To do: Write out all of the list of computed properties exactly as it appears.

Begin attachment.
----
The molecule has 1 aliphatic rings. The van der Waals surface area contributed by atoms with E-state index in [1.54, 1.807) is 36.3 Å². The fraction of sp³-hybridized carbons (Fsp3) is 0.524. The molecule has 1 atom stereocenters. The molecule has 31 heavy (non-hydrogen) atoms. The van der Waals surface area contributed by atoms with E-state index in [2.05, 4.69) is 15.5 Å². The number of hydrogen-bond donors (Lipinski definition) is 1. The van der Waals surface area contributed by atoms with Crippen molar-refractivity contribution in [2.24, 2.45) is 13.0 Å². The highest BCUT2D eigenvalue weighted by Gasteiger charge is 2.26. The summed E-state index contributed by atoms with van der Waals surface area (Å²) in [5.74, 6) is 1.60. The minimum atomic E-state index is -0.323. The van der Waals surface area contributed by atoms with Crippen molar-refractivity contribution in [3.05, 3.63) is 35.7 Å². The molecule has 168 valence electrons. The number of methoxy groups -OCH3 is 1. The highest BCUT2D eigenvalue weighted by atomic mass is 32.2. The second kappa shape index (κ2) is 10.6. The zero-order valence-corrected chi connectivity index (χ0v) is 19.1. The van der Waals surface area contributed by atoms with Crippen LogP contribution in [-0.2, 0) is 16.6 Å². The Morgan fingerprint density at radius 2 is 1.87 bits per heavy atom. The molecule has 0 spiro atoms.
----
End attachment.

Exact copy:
The molecule has 1 aliphatic rings. The van der Waals surface area contributed by atoms with E-state index in [1.54, 1.807) is 36.3 Å². The fraction of sp³-hybridized carbons (Fsp3) is 0.524. The molecule has 1 atom stereocenters. The molecule has 31 heavy (non-hydrogen) atoms. The van der Waals surface area contributed by atoms with E-state index in [2.05, 4.69) is 15.5 Å². The number of hydrogen-bond donors (Lipinski definition) is 1. The van der Waals surface area contributed by atoms with Crippen molar-refractivity contribution in [2.24, 2.45) is 13.0 Å². The highest BCUT2D eigenvalue weighted by Gasteiger charge is 2.26. The summed E-state index contributed by atoms with van der Waals surface area (Å²) in [5.74, 6) is 1.60. The minimum atomic E-state index is -0.323. The van der Waals surface area contributed by atoms with Crippen molar-refractivity contribution in [3.05, 3.63) is 35.7 Å². The molecule has 168 valence electrons. The number of methoxy groups -OCH3 is 1. The highest BCUT2D eigenvalue weighted by atomic mass is 32.2. The second kappa shape index (κ2) is 10.6. The zero-order valence-corrected chi connectivity index (χ0v) is 19.1. The van der Waals surface area contributed by atoms with Crippen LogP contribution in [-0.2, 0) is 16.6 Å². The Morgan fingerprint density at radius 2 is 1.87 bits per heavy atom. The molecule has 0 spiro atoms.